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Isle of Islay Area Guide

Isle Of Islay, Scotland Image courtesy of Flickr user Matt Thomson

Remote, achingly beautiful and best served with a glass of locally distilled whisky; the Isle of Islay (pronounced 'eye la') is the southernmost island of the Inner Hebrides of Scotland. There are no traffic lights, no roundabouts and about 3,500 people living here - which gives you an idea of what this place is about.

Known as 'The Queen of the Hebrides', Islay is in County Argyll, about 25 miles north of the Irish coast. It's 25 miles long, 15 miles wide and has a total area of nearly 239 square miles. The island is close enough to the mainland to be accessible, and far enough away to be remote. Although everyone speaks English, you'll hear about one in three conversations in Gaelic. The climate is relatively mild, because of the island's proximity to the Gulf Stream. However, Atlantic storms can be pretty serious, particularly during the winter months.

The capital and largest settlement is Bowmore. The main ports are Port Ellen and Port Charlotte, which are the main connections to the northern Isle of Jura, and the rest of Scotland. Other smaller settlements include Bridgend, Ballygrant, Port Charlotte, Portnahaven and Port Askaig.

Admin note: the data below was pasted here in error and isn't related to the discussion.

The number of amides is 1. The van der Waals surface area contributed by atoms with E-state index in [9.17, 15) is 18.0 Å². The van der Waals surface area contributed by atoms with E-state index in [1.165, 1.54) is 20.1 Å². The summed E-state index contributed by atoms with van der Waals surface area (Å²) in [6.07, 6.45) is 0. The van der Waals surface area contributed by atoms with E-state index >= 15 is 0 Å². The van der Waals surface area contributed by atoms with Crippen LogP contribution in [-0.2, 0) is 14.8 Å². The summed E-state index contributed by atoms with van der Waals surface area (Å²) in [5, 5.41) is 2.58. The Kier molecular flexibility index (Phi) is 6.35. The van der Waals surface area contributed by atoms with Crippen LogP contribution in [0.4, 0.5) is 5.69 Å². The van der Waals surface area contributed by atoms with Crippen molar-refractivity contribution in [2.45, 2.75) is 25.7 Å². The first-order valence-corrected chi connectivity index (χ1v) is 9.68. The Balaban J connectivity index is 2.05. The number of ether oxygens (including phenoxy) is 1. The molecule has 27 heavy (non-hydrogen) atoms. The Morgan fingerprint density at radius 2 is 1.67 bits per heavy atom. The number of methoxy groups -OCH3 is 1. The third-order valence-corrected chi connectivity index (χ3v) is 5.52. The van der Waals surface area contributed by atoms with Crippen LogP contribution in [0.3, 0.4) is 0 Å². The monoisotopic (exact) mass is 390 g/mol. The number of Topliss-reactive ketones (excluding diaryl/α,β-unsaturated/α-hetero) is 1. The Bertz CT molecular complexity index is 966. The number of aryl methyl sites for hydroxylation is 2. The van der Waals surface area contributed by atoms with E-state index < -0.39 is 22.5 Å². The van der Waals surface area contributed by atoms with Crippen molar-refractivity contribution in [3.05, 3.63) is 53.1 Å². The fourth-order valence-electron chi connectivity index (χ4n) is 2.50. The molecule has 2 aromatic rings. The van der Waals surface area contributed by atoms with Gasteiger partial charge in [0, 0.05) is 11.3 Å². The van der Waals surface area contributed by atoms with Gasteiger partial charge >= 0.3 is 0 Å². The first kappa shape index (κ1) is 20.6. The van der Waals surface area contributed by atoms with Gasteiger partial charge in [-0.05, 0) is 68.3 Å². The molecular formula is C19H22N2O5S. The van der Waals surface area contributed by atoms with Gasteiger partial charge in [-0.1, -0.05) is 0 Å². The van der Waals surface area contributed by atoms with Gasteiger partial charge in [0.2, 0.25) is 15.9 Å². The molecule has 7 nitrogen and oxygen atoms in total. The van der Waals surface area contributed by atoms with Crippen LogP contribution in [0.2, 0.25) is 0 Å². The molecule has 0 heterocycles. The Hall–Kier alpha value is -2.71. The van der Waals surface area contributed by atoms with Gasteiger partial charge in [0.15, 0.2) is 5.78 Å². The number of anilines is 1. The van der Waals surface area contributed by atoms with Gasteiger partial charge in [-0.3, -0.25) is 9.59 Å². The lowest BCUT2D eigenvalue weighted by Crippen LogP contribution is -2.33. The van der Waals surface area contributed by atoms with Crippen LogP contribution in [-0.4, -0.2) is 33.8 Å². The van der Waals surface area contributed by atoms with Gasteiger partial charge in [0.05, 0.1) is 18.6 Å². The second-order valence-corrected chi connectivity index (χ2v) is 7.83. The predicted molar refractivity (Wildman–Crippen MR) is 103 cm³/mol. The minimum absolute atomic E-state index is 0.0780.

The main industries on Islay are agriculture, fishing, whisky and tourism. There are eight distilleries in total: Bunnahabhain, Bruichladdich, Bowmore, Caol Ila, Ardbeg, Laphroaig, Lagavulin and Kilchoman. Understandably, much of the local tourist trade is built on distillery tours. About 60,000 tourists visit during the summer months, mostly arriving by ferry. Apart from the world famous whiskies, people are drawn by the island's stunning scenery, rich history and to spot some local ornithological rarities, including the Greenland White-fronted and the Barnacle Goose.


The 3,500 strong population is mostly born in Scotland, and are employed in either agriculture, whisky distillation or tourism. Roughly a third of the population lives in Bowmore.


The island has two main A roads that connect all the main settlements and ports. The A846 runs from Ardbeg to Port Askaig, going via Port Ellen and Bowmore; the A847 winds down the east coast of the Rhinns. There is a local bus service (Islay Coaches), and Glenegedale Airport has flights to Glasgow. The regular ferry service is run by Caledonian MacBrayne, and Port Ellen is the busiest terminal.


There are five primary schools and one secondary school on the island. Islay High School in Bowmore has a good reputation.

Amenities and Shopping

Obviously, the natural attractions of Islay make up a large proportion of the island's activities. The pubs and restaurants are friendly and usually serve local and seasonally sourced food and drinks. There's an ale brewer on the island just in case you're not into your whisky.

As for shopping, Bowmore is your best bet for a traditional retail fix. Markets, independent stores and gift shops make up the rest of the local amenities.

Whilst every effort has been taken to ensure the above information is up to date, some inaccuracies may occur. If you notice any inaccuracies please contact

All information was correct at time of publication and is provided in good faith.